- Peter Thiel

Thiel asserted that the Left was more prone to trying to repeat old radical ideas than the Right, warning that “going back to Blair is a mistake we have to make in the UK”:

The temptation has always been to find a straightforwardly economic solution. Getting science and tech back on track is pretty hard. There was a one-time Right-wing fix by Thatcher and Reagan in the 1980s: deregulate, cut taxes and allow lots of mergers and acquisitions to happen. That gave the economy an enormous lift. Then there was a one-time Clinton-Blair solution in 1995-2007, which was globalisation. It was also a way to increase GDP and a far more ruthless way than capitalism because it led to huge amounts of inequality. There were some gains from that. Sadly the centre-left still believes we can go back to this.
- Peter Thiel

In his address and subsequent conversation with philosopher John Gray, Thiel said there were other issues that politicians and elites were attempting to distract from. One was the decline of the sciences in universities.“Be suspicious of cancer researchers claiming they’ll have a breakthrough in just a few more years,” Thiel warned. Science has been degraded, and it is “no longer progressing”:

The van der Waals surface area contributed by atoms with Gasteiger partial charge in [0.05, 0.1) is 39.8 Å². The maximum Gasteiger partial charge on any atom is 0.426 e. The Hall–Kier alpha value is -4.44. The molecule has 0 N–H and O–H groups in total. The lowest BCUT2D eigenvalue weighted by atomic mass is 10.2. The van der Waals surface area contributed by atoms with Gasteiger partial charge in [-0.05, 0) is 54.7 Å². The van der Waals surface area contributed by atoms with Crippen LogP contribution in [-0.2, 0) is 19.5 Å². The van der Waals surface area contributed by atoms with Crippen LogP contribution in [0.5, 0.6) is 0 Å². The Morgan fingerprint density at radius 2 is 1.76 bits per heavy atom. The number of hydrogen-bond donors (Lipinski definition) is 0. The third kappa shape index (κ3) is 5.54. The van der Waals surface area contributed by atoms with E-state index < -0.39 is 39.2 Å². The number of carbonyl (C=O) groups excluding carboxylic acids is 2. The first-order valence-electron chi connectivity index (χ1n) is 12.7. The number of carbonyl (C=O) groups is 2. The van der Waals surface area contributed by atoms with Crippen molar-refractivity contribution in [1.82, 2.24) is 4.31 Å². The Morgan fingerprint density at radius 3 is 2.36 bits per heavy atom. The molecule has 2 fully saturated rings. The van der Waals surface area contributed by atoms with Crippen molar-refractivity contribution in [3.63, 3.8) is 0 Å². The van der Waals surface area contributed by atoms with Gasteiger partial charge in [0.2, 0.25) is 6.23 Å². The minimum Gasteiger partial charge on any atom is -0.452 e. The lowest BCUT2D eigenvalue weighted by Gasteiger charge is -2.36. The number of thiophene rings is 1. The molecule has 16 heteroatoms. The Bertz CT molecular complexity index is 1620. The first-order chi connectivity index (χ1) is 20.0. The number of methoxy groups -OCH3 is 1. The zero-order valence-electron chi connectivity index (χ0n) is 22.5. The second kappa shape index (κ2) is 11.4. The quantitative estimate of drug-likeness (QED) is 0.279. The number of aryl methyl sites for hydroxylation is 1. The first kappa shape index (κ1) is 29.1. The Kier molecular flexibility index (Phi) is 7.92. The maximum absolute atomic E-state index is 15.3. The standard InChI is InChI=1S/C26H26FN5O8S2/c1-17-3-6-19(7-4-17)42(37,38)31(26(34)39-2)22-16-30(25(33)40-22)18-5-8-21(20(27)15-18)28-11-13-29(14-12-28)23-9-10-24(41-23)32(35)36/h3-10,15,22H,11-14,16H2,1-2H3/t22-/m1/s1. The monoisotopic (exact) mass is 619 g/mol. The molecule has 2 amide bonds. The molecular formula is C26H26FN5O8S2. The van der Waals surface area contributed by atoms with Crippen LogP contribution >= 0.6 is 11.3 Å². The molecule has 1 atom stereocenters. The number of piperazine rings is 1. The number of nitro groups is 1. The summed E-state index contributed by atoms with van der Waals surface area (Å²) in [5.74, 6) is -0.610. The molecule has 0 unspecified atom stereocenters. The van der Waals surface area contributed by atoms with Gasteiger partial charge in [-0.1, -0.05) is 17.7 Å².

If we criticise universities for its humanities, that it what the centre-Left blob and the establishment wants us to do […] Where they get their sense of validation from is the sciences. If you can show that the sciences are more corrupt than the humanities, you win, game set and match […] The string theorists have been doing nothing for 40 years.
- Peter Thiel

The most significant loss in contemporary society, according to Thiel, has been that of God and religion. “It’s an odd thing to be distracted from,” Thiel said, “because it suggests so many ways that this debate could be reframed.” “Wokeness”, meanwhile, was a perversion and acceleration of Christian narratives: “woke post-Christian temptation is to be more Christian than the Christians.” 

The venture capitalist concluded that a possible alternative to the extremes of fascism or communism might be some form of “Christian democracy”.


is UnHerd’s Senior Producer and Presenter for UnHerd TV.